Confused, even angry, concert-goers are baying for the blood of the long-suffering Dial-a-Seat team over marginal changes in the seating arrangements for all Cape Town Philharmonic Orchestra’s concerts in the refurbished City Hall.
The first event in the Winter Season takes place on Saturday August 4 at 7pm and is appropriately called Resurrection.
Not only because Bernhard Gueller will conduct Mahler’s Symphony No 2 (Resurrection) but it will be the first time that everyone present will be able to judge the success of the multi-million rand upgrading of the hall which closed late last year.
To eliminate members of the audience looking into the head of the person in front, the architects have initiated changes.
There are more seats and rows and seat numbers have been changed. This confusion has resulted in “the appalling abuse to Dial-a-Seat”, particularly from longstanding concert-goers who think that “their seats” are no longer there.
In fact “their seats” in the same position might still be there but numbered differently and in a different row.
Complaints raining down on the booking staff include retorts like “I am taking you to the Human Rights Commission”… “I’ve been coming for 29 years and the people who have taken my seats only three”… “My wife is away and if we don’t have the same seats she will be furious. I must have them.”
Those booking in the bays may have reason to gripe.
Instead of two rows of five seats there will now be two rows of four and two seats for some luckless souls at the back.
Although, since the seats are not yet in place, this, sight unseen, may be fantastic.
Upstairs there is more space but the numbers of rows remain the same (A becomes AA) by taking the rows higher up and using the standing room (which was not for standing) at the back.
Some seat numbers have also changed but in most cases, not the location.
Another cause for raised eyebrows and voices is to hear that there is now a Q row. That’s because for the first time letters of the alphabet are being used which didn’t exist before.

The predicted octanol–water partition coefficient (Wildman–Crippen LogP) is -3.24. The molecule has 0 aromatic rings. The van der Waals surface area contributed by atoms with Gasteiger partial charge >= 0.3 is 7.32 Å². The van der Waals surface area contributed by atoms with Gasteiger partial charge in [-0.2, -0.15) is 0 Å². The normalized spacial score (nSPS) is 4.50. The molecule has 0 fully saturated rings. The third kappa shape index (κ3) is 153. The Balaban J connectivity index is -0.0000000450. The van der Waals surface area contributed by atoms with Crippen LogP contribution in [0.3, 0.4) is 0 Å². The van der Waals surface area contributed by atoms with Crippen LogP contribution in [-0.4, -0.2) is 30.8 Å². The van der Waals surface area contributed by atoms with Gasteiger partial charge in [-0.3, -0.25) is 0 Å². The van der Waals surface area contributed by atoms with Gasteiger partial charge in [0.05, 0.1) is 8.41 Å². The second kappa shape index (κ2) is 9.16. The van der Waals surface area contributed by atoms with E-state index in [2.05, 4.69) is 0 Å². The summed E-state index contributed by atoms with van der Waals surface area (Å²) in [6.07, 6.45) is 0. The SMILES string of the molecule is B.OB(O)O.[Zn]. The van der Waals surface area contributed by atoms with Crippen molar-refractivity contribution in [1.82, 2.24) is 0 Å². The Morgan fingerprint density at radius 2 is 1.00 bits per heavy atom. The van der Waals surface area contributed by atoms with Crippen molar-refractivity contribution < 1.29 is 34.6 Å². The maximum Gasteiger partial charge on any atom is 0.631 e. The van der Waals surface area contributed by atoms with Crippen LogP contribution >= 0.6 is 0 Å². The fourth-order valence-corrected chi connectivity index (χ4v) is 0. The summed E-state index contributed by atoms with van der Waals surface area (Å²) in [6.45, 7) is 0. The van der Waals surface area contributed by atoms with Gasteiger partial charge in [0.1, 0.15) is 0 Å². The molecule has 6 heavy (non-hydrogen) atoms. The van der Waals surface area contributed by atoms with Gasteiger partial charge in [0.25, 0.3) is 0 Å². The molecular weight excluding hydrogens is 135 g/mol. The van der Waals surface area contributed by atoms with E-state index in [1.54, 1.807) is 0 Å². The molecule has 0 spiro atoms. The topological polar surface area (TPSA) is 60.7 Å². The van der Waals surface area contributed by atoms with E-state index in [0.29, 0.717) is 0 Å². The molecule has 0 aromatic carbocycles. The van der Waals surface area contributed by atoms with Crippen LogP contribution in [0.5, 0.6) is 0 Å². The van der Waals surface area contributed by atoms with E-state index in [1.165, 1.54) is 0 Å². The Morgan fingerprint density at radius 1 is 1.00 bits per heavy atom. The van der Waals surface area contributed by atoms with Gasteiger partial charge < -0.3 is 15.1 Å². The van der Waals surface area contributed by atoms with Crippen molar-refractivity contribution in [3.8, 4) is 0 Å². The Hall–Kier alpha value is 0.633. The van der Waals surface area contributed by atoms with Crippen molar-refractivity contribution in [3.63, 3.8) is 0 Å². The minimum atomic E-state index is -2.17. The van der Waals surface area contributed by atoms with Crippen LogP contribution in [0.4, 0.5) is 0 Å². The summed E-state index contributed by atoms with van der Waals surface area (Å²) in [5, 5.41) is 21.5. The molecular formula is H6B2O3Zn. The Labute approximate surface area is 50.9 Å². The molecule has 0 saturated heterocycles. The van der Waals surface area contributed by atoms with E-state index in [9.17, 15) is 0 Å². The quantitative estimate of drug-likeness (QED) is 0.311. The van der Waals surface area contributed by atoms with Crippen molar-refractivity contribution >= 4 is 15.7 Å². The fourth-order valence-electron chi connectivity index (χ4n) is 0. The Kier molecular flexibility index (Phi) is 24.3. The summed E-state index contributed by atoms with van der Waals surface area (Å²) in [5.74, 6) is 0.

Hopefully the abuse will change to appreciation once folk get used to the changes and sit far more comfortably and have a better view of the stage in new chairs.
And just think what summer will be like with air-con in the Grand Hall.
In the days when I confidently picked mushrooms such as shaggy ink-caps, field mushrooms, pine rings and occasionally Boletus edulis (if my Italian neighbours had not found them first), I was always wary of white mushrooms because of the toxic Amanita Phalloides, commonly known as the Death Cap.
This deadly mushroom, which resembles several edible species, was famous, or rather infamous, for causing the death of Roman Emperor Claudius in AD 54.
Either he was fed a dish of them which he ate thinking they were his favourite Caesar’s Mushrooms, or a single poisonous one was added to those that were harmless. Either way it had the same affect.
Since the return of the rains we’ve had white and some coloured fungi popping up under the pines in the Tokai Plantation. Just as soon as they appear something, or somebody, knocks them over. I put it down to lots of little boys having fun playing football.
Now I’ve been told that they are Russulas, a big group of mushrooms which in the northern hemisphere grow on the ground in damp woodlands in association with conifers, especially pines.
Some of them are edible and but in Tokai they are mostly eaten by the squirrels.
One even squirrels should avoid is Russula emetica, commonly known as the sickener, emetic russula, or vomiting russula.
These common names refer to the gastrointestinal distress they cause when eaten.
Best leave fungi alone unless you are with an expert.
Take responsibility for recycling
Pasted on the Glass Recycling Company’s igloo in the grounds of a busy shop and petrol station in Tokai Road is a notice reading “Bottles in bin = recycling. Bottles next to bin is littering.”
Bottle littering continues to be a serious problem. It was one of the reasons that the igloos at the Tokai library were eventually removed while the general dumping of non-recyclable items helped to bring about the demise of Bergvliet High School’s once excellent recycling initiative.
Now another casualty is the recycling project at Langebaan. Some years ago an area next to the main road and opposite a busy shopping supermarket, was neatly cordoned off from public view.
There were various igloos for bottles, paper and plastics but the space quickly degenerated into a horrible mess through people dumping anything and everything on the ground.
When I went there recently I found that the igloos have been removed.
Now there is a large skip into which everything is being dumped whether recyclables or rubbish.
It is all going to land up at the town’s dump. When will people ever learn to take responsibility for their actions?
I was pleased to read that the Bosch vs Bishops Derby last month was not marred by any Old Boys running on to the field at the end of a match, boozing or behaving badly.
Throughout both days the boys and spectators “behaved in the spirit of school sport, particularly during and after the First XV matches”.
Clearly that warning letter to the Rondebosch Old Boys’ Union worked.
Remember when plastic surgery was a no no subject? Now you mention Botox and nobody raises an eyebrow.